Construction workers clear oceanview lots at Holland Creek (Cole Schisler photo)

Construction workers clear oceanview lots at Holland Creek (Cole Schisler photo)

Phase two of Holland Creek development adds 38 units of housing

About 43 percent of the Holland Creek development has been designated as green space

Phase two of the Holland Creek housing development is now under way.

The project plans to add 610 units of housing to Ladysmith over the next two decades. Phase one was completed by spring 2019, and phase two launched in late May 2019.

Phase two will add 38 single family homes to the 26 that were built in phase one. Prices of units vary based on size, location, and materials used in construction. The next phases of development will be planned in conjunction with market demand.

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Work is being carried out by EDJ projects, a seasoned construction company headed by Jim Dickinson. As development continues, Dickinson says the company is being mindful of the environment, and working with industry professionals to ensure work is carried out to respect and improve the existing environment.

“We’ve gone to great lengths to clean up and pick up the tributary that was diffusing and running all over the ground down Dogwood,” Dickinson said. “We’re not hurting the dirt and we’re not squishing the fish.”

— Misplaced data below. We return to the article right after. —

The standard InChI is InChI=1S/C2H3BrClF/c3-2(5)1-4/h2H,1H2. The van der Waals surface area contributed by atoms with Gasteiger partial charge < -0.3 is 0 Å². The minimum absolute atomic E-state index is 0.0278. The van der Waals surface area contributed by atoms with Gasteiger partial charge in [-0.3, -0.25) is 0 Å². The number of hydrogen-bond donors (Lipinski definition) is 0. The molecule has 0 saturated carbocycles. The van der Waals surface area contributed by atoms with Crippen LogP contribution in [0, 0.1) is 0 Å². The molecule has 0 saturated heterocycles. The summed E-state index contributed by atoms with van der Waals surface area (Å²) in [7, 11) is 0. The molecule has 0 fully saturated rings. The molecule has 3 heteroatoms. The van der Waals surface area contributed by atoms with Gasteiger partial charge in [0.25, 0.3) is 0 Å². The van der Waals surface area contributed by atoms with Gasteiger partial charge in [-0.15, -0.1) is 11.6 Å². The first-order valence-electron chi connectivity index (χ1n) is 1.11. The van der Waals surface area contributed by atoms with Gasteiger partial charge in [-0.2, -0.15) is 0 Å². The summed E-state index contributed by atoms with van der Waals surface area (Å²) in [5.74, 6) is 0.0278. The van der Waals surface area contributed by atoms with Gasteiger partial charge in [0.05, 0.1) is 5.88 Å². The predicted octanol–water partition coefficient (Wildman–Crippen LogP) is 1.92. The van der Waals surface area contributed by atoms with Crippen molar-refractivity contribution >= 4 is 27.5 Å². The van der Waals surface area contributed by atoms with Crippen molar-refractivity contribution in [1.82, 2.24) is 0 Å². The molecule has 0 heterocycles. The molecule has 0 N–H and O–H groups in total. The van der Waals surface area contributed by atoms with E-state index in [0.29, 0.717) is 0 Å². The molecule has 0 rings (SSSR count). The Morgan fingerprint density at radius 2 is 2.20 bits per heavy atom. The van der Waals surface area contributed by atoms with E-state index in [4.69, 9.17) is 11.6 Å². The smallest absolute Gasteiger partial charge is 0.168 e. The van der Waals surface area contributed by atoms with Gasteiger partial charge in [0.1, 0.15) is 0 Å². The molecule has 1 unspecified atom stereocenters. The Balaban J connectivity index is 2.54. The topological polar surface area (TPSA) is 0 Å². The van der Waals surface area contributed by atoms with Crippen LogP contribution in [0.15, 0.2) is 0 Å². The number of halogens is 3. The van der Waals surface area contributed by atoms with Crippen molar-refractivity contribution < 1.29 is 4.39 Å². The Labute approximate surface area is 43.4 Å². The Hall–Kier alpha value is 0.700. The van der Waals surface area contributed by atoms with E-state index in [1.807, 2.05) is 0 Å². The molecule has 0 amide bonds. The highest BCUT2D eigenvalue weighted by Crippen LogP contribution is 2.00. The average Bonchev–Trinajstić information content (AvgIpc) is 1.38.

About 43 percent of the Holland Creek development has been designated as green space. On average, most housing developments dedicate around 5 percent of land to green space.

“We took a look at the area we have, and what fits with Ladysmith. It’s all about fitting with the community. Walking trails, paths that connect up to Heart Lake, and Stocking Lake that come through our have been a real priority with us,” Dickinson said.

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Stz’uminus First Nation is a 50 percent partner in the development. The focus on environmental stewardship was a key aspect of Stz’uminus involvement.

“We didn’t want to be somebody that came in as a developer to clear cut the whole thing,” Stz’uminus Chief John Elliot said. “We wanted to make sure there was a lot of green space, having 30 percent or more of it as green space was important to us because there’s a lot of waterways there. I think it’s a good way to build a community.”

The land was originally a wood lot owned by Stz’uminus. Stz’uminus released land to the provincial government years ago to be used for the expansion of Ladysmith. When the land became available for sale, Stz’uminus purchased the land and embarked on the process of developing the site.

“It’s a big opportunity for us, it’s a big role in housing development in Ladysmith. For the next 20 years, it’s an opportunity to build hundreds of homes, so we’re just happy to be investing into a project that can help not only create homes for the local area, but it helps create taxation for the Town, and there’s the opportunity of employment there too. It’s been a positive project for us,” Chief Elliot said.

As work continues on the development, people from outside the community are taking notice of Holland Creek, and considering Ladysmith as a place to call home. Dickinson said lots have already been purchased by families from Alberta and the North West Territories.

“Come out and take a look,” Dickinson said. “People have to come and take a look at Ladysmith. We’re a 10 minute walk to the bakery, and it’s up-hill both ways… it’s a nice community to work in, and we want to keep that community feel.”